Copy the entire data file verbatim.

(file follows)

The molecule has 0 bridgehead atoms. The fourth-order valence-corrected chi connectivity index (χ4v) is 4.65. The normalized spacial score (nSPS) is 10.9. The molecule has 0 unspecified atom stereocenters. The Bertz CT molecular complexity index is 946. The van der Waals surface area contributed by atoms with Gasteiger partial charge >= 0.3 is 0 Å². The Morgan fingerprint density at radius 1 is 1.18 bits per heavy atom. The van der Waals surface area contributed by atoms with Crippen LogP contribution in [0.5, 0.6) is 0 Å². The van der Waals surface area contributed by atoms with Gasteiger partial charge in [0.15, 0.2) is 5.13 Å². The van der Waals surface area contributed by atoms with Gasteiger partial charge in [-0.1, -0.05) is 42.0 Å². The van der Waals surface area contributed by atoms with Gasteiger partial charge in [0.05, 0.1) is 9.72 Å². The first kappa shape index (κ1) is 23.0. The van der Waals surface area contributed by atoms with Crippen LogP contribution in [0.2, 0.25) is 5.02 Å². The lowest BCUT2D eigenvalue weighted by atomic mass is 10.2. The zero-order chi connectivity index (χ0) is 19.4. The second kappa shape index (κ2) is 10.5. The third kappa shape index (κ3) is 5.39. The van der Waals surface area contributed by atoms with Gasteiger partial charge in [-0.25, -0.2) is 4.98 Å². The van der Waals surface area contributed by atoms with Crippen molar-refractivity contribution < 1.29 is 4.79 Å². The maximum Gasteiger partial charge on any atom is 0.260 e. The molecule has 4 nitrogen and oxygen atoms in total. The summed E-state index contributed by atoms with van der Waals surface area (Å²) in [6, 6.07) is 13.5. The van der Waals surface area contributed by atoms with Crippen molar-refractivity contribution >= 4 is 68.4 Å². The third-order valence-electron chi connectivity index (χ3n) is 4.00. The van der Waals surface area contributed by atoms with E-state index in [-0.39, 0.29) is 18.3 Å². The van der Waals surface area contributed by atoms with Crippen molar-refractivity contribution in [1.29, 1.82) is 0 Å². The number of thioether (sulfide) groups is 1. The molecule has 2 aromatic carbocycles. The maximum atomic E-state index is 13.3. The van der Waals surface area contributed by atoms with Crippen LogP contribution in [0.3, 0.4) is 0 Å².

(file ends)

The molecule has 0 bridgehead atoms. The fourth-order valence-corrected chi connectivity index (χ4v) is 4.65. The normalized spacial score (nSPS) is 10.9. The molecule has 0 unspecified atom stereocenters. The Bertz CT molecular complexity index is 946. The van der Waals surface area contributed by atoms with Gasteiger partial charge >= 0.3 is 0 Å². The Morgan fingerprint density at radius 1 is 1.18 bits per heavy atom. The van der Waals surface area contributed by atoms with Crippen LogP contribution in [0.5, 0.6) is 0 Å². The van der Waals surface area contributed by atoms with Gasteiger partial charge in [0.15, 0.2) is 5.13 Å². The van der Waals surface area contributed by atoms with Gasteiger partial charge in [-0.1, -0.05) is 42.0 Å². The van der Waals surface area contributed by atoms with Gasteiger partial charge in [0.05, 0.1) is 9.72 Å². The first kappa shape index (κ1) is 23.0. The van der Waals surface area contributed by atoms with Crippen LogP contribution in [0.2, 0.25) is 5.02 Å². The lowest BCUT2D eigenvalue weighted by atomic mass is 10.2. The zero-order chi connectivity index (χ0) is 19.4. The second kappa shape index (κ2) is 10.5. The third kappa shape index (κ3) is 5.39. The van der Waals surface area contributed by atoms with Gasteiger partial charge in [-0.25, -0.2) is 4.98 Å². The van der Waals surface area contributed by atoms with Crippen molar-refractivity contribution < 1.29 is 4.79 Å². The maximum Gasteiger partial charge on any atom is 0.260 e. The molecule has 4 nitrogen and oxygen atoms in total. The summed E-state index contributed by atoms with van der Waals surface area (Å²) in [6, 6.07) is 13.5. The van der Waals surface area contributed by atoms with Crippen molar-refractivity contribution >= 4 is 68.4 Å². The third-order valence-electron chi connectivity index (χ3n) is 4.00. The van der Waals surface area contributed by atoms with E-state index in [-0.39, 0.29) is 18.3 Å². The van der Waals surface area contributed by atoms with Crippen molar-refractivity contribution in [1.29, 1.82) is 0 Å². The number of thioether (sulfide) groups is 1. The molecule has 2 aromatic carbocycles. The maximum atomic E-state index is 13.3. The van der Waals surface area contributed by atoms with Crippen LogP contribution in [0.3, 0.4) is 0 Å².